Dodoma — TANZANIA Electric Supply Company (TANESCO) is yet to receive 408bn/- which the government promised the company during the national emergency rescue plan adopted in August last year to end power deficiency in the country.
The plan was adopted to ensure that the country gets adequate power, but in contrary the country has continued facing unending power blues despite several statements from the Energy and Minerals Minister that the problem was curbed.
The Bunge Committee responsible for Energy and Minerals on Friday told the Assembly that the company was failing to provide power due to the government failure to supply the fund. In the plan, TANESCO had to generate 572 megawatts between August 2011 and December but in contrary only 342 megawatts were generated, thus creating a deficit of 230 megawatts.
Tabling the committee's report before the Assembly, the committee chairman, Mr January Makamba, said that TANESCO was in a very critical financial crisis thus making power supply hard. As of April 10 this year, Mr Makamba said that the company had a debt amounting to 296.8bn/- a situation which has led some of the companies which were generating emergency power to stop their activities.
"TANESCO is in financial crisis, the debt has gone up to 296.8bn/-, this problem probably might take back the nation to a grim power shortage," Mr Makamba told the Assembly. The committee in their report noted that despite high power charges which had increased by 40.29%, the company's collection was still low, forcing TANESCO to cancel out all plans to connect power to new customers.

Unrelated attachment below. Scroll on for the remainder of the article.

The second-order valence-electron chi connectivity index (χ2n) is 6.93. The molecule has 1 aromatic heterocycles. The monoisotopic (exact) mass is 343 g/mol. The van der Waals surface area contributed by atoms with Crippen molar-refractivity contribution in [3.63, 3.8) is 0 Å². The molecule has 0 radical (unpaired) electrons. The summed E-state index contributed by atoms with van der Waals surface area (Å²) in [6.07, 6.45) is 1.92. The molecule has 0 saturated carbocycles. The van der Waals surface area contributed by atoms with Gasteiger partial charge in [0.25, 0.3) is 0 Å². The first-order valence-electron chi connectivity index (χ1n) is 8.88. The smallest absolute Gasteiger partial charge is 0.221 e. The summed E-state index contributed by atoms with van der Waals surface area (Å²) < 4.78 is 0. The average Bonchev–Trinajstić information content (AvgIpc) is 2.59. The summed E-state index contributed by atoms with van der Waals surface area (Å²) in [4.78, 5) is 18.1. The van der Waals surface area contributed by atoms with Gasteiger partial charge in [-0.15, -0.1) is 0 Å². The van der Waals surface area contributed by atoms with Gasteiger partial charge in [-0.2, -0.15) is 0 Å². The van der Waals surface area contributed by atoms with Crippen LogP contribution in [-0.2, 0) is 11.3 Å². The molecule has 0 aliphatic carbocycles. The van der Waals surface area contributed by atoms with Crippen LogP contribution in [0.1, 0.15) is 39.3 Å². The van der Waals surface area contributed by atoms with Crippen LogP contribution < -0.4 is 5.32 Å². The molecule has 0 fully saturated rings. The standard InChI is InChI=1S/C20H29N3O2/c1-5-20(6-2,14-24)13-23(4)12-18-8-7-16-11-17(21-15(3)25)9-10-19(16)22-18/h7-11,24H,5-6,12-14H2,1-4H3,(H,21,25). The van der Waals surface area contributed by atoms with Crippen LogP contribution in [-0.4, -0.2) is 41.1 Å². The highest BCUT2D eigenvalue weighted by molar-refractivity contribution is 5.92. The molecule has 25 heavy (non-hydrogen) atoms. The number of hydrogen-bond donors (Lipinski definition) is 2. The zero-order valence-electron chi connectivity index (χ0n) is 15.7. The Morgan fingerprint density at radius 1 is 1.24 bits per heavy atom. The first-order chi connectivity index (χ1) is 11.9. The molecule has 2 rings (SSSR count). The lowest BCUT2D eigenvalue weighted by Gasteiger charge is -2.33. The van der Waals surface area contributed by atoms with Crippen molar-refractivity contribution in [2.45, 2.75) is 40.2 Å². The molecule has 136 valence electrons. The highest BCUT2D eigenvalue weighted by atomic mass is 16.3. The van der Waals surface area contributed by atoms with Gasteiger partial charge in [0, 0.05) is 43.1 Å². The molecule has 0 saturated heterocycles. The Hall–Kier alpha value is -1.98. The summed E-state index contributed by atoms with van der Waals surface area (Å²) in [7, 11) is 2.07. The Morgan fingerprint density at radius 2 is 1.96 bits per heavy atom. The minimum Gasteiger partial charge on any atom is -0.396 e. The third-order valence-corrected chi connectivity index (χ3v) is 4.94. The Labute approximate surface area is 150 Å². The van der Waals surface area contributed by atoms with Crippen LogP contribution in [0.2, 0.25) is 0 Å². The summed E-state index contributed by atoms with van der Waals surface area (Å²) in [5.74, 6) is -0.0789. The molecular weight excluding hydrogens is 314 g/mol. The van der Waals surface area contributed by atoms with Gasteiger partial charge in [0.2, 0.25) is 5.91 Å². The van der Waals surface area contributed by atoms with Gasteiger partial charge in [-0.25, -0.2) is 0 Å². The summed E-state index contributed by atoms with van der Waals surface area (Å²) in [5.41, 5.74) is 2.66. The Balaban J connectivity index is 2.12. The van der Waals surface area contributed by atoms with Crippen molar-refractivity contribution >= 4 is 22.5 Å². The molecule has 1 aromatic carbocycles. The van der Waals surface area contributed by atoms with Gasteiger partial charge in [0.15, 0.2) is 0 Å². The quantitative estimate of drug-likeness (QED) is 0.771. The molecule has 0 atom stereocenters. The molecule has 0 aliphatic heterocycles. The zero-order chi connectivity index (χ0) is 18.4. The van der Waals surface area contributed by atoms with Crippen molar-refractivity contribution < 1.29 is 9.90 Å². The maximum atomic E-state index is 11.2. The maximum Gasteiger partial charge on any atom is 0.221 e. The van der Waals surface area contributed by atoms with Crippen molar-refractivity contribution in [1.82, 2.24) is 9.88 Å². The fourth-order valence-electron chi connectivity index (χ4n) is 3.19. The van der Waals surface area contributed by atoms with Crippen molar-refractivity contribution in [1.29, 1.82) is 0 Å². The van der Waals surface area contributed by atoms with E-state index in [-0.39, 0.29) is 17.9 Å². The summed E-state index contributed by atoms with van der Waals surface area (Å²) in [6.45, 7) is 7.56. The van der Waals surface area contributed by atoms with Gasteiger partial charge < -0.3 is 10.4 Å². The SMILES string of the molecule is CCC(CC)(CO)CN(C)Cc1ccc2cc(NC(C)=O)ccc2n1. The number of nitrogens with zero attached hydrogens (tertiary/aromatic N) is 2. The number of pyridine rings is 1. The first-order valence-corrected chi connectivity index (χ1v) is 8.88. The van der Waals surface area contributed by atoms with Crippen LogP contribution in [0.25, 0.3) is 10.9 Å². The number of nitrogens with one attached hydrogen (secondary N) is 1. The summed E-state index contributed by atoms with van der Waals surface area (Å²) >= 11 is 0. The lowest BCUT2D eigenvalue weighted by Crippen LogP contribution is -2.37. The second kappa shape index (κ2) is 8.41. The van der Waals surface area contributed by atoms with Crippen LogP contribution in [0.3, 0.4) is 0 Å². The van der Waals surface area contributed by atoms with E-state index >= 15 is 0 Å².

"TANESCO's plan was to connect power to about 137,000 new customers monthly starting from March 2012, this plan might end up in the air due to this financial crisis," he said. The committee also stated that purchasing oil for running Independent Power Tanzania Ltd (IPTL) engines was swallowed up by corrupt officials but the government had already embarked on investigations on the said corruption.
Mr Makamba also said that the country was going without laws and clear policies governing the gas sub-sector, therefore ordered the government to stop issuing licences to gas exploration companies until the policies and laws come into place. The committee also wanted the review on the bulk procurement system regulations as some oil dealers were opposing the system for being inconvenient.
The committee admitted that fuel adulteration was still prevalent despite the government decision to hike kerosene price, thus advising the Energy and Water Utilities Regulatory Authority (EWURA) to take stern measures and other steps to curb adulteration. On the mining sector, Mr Makamba noted that mining companies were yet to pay four per cent royalties to the government as per new mining acts requirement and directing the ministry to ensure that the companies immediately implement the Act by paying 4 per cent.
"The committee found that mining companies have yet to implement the new mining act which demanded them to pay 4 per cent as royalties, we want them to immediately start implementing this," he said. The committee also wanted the minister to practice "eye on, hands off" system of administration to the department and agencies falling under the ministry so as to make them independent in their duties.